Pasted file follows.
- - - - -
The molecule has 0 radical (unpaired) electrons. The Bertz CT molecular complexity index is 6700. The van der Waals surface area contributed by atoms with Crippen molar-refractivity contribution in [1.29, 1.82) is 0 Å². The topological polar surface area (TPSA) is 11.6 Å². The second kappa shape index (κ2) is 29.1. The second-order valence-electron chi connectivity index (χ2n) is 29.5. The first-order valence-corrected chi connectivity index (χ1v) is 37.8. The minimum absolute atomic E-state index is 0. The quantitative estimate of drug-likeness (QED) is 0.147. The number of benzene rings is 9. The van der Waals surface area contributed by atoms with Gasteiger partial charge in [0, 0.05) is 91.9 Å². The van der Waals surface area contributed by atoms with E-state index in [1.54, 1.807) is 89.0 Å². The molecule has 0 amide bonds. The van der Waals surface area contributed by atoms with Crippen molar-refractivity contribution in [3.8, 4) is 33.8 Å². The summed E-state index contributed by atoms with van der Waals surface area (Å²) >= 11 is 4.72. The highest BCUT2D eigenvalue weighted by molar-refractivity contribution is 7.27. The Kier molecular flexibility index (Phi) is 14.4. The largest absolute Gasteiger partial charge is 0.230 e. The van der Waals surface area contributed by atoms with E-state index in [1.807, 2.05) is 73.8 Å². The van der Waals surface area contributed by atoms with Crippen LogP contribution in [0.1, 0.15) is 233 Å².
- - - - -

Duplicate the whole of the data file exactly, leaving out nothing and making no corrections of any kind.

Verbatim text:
The molecule has 0 radical (unpaired) electrons. The Bertz CT molecular complexity index is 6700. The van der Waals surface area contributed by atoms with Crippen molar-refractivity contribution in [1.29, 1.82) is 0 Å². The topological polar surface area (TPSA) is 11.6 Å². The second kappa shape index (κ2) is 29.1. The second-order valence-electron chi connectivity index (χ2n) is 29.5. The first-order valence-corrected chi connectivity index (χ1v) is 37.8. The minimum absolute atomic E-state index is 0. The quantitative estimate of drug-likeness (QED) is 0.147. The number of benzene rings is 9. The van der Waals surface area contributed by atoms with Gasteiger partial charge in [0, 0.05) is 91.9 Å². The van der Waals surface area contributed by atoms with E-state index in [1.54, 1.807) is 89.0 Å². The molecule has 0 amide bonds. The van der Waals surface area contributed by atoms with Crippen molar-refractivity contribution in [3.8, 4) is 33.8 Å². The summed E-state index contributed by atoms with van der Waals surface area (Å²) >= 11 is 4.72. The highest BCUT2D eigenvalue weighted by molar-refractivity contribution is 7.27. The Kier molecular flexibility index (Phi) is 14.4. The largest absolute Gasteiger partial charge is 0.230 e. The van der Waals surface area contributed by atoms with E-state index in [1.807, 2.05) is 73.8 Å². The van der Waals surface area contributed by atoms with Crippen LogP contribution in [0.1, 0.15) is 233 Å².